Briggs’ body was recovered from Casco Bay. Portland detectives focused on the group of street kids with whom Briggs associated, including Sanborn. The two briefly dated.

But Cady recanted her testimony last month and said she had been threatened by detectives that if she did not go along with what the police told her to say, they would lock her up in the Maine Youth Center. Cady also said that she had vision problems as a child, and her vision was 20/200. Fairfield alleges that these facts were never disclosed to the defense in 1992, and could have led to a different outcome at trial.

Following Cady’s recantation, Wheeler delivered a statement summarizing what had been presented, and said that she found Cady’s recantation to be credible.

“Quite frankly, I wouldn’t have wanted to put – go forward on a case based on her testimony,” Wheeler said, according to the transcript of the hearing, which was cited in Fairfield’s filing.

The second statement that Elam cited came moments before Wheeler announced she was granting Sanborn bail.

“This is only a bail hearing so I cannot apologize to you, Mr. Sanborn, at this time,” Wheeler said.

Fairfield argues that the state took those statements out of context.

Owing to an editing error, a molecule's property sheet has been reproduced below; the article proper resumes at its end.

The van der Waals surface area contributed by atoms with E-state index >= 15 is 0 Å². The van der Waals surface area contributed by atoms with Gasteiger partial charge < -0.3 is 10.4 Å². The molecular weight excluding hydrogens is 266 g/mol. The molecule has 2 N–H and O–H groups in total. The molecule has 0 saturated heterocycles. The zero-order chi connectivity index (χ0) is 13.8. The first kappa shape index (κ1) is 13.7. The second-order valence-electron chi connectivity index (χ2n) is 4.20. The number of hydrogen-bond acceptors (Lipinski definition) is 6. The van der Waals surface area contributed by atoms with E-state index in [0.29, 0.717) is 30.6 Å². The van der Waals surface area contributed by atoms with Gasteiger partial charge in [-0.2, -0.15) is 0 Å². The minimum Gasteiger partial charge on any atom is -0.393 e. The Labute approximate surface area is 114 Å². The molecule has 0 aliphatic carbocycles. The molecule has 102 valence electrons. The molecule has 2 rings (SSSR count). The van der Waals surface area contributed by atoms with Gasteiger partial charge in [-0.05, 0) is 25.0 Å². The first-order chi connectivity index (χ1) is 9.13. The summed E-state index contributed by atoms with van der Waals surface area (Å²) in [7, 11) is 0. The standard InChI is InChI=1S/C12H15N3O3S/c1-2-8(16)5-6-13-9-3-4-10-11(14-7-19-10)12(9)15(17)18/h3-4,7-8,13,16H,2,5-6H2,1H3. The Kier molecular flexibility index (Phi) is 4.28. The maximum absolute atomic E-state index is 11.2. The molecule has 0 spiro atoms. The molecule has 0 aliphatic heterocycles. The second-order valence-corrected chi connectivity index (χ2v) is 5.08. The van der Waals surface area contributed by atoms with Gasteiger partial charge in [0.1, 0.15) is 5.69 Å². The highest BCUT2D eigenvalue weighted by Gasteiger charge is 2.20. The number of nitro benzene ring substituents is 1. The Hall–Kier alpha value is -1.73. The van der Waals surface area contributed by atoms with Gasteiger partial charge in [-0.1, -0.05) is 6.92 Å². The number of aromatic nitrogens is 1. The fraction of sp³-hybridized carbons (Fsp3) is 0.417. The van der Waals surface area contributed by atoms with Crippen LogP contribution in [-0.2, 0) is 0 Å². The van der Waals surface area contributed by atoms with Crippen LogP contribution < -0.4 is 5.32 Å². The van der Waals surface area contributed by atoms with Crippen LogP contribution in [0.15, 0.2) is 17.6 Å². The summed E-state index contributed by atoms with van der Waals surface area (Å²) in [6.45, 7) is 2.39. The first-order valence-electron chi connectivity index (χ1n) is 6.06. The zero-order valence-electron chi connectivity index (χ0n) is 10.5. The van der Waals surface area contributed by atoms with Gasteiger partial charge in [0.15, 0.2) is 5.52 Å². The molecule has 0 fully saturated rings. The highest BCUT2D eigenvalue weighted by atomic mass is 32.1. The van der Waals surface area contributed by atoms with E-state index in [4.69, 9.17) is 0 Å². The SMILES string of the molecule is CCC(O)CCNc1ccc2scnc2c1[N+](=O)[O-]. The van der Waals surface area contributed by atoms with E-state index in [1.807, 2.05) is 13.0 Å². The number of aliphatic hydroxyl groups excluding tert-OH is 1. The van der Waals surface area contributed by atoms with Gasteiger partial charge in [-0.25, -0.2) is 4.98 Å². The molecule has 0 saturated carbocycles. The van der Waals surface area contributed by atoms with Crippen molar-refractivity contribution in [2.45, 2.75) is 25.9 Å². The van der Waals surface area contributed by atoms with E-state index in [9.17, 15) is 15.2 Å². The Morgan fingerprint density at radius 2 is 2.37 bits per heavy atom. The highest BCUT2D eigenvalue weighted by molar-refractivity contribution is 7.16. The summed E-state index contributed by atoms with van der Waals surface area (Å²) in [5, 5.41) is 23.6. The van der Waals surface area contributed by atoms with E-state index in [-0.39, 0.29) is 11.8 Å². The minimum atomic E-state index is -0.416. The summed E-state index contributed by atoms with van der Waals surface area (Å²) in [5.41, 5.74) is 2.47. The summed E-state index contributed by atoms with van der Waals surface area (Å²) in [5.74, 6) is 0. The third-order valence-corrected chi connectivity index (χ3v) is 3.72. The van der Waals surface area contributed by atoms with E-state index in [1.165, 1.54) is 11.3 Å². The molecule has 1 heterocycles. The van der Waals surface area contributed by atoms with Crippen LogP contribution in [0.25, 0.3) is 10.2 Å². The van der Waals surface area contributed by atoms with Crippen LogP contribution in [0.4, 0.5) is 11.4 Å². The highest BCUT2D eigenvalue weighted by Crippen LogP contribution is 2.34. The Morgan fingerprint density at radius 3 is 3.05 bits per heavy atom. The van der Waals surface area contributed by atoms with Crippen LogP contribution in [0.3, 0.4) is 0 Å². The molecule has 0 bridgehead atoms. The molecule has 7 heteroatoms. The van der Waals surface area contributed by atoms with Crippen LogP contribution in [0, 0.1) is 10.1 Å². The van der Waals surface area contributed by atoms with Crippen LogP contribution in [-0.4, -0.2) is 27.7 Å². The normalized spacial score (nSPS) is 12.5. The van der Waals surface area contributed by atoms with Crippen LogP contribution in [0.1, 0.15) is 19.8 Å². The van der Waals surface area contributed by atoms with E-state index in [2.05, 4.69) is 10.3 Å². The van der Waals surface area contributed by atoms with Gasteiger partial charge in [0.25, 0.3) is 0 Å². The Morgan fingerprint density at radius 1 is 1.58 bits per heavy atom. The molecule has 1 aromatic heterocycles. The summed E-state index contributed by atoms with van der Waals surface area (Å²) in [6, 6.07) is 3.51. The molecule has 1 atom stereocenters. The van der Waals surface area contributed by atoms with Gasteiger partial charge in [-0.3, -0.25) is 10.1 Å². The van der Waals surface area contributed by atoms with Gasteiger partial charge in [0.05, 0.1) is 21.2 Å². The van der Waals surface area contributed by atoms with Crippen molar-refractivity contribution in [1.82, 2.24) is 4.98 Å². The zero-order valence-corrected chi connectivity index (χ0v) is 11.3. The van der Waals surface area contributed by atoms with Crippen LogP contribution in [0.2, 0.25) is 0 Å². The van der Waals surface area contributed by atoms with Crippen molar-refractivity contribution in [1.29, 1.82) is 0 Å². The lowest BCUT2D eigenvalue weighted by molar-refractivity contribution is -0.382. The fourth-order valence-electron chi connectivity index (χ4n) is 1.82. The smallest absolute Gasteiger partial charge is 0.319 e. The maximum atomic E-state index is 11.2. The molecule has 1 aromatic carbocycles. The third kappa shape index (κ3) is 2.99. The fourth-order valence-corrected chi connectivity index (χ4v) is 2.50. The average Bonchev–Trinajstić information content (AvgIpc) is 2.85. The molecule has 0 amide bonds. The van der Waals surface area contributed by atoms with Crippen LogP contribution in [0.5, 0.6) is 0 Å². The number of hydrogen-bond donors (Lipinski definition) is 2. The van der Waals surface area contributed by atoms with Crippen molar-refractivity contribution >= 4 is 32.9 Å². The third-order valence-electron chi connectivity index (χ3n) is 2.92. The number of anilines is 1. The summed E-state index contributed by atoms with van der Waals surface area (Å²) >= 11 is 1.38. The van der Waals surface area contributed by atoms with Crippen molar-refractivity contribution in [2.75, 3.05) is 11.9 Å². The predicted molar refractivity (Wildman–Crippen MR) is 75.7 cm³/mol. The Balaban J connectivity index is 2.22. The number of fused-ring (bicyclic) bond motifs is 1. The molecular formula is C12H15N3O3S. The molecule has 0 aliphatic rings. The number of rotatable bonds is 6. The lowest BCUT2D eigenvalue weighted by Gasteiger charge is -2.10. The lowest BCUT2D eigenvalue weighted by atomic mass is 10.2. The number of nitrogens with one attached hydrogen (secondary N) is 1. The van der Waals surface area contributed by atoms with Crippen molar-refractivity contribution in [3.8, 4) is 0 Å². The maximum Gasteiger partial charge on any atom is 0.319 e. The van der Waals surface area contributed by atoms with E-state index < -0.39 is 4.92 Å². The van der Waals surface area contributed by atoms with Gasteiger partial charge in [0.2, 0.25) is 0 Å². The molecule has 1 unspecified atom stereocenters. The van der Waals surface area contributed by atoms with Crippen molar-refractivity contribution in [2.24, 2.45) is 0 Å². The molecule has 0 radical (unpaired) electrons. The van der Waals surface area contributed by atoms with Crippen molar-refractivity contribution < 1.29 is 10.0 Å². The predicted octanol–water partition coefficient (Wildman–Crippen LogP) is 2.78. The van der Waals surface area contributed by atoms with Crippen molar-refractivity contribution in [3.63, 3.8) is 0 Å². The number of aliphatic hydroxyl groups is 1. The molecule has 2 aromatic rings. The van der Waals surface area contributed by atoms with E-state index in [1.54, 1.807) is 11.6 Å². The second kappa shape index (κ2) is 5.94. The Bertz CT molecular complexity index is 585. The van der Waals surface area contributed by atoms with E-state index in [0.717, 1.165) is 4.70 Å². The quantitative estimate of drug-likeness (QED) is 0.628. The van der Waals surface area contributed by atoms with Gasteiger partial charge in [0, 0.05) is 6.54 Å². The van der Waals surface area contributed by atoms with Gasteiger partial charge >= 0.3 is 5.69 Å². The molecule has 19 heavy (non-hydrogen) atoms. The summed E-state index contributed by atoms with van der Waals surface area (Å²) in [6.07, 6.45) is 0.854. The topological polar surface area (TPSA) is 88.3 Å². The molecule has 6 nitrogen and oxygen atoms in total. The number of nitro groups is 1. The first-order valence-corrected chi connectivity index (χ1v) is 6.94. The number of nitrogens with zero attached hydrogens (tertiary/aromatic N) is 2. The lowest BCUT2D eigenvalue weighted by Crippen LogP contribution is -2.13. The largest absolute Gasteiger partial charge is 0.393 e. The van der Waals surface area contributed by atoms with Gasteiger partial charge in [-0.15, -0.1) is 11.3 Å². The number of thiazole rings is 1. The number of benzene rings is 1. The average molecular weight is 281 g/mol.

The judge’s statements, Fairfield wrote, came in the analysis required by a judge when considering whether to grant bail post-conviction. Court rules require the judge to determine whether the applicant has a likelihood of success going forward.

“As already noted, the court was required by rule to assess the likelihood that Mr. Sanborn would prevail,” Fairfield wrote. “Without presenting any evidence that the court performed this task in an appropriate manner, the state seems to be taking a shot in the dark, hoping maybe it can intimidate the court and get a new judge, one who might have exercised his or her discretion and decided the question of bail differently, giving the state a better chance of ultimate success.”

The grounds for a judge to recuse himself or herself is laid out in the Judicial Code of Conduct, which provides rules, historical interpretation and case law as guidance.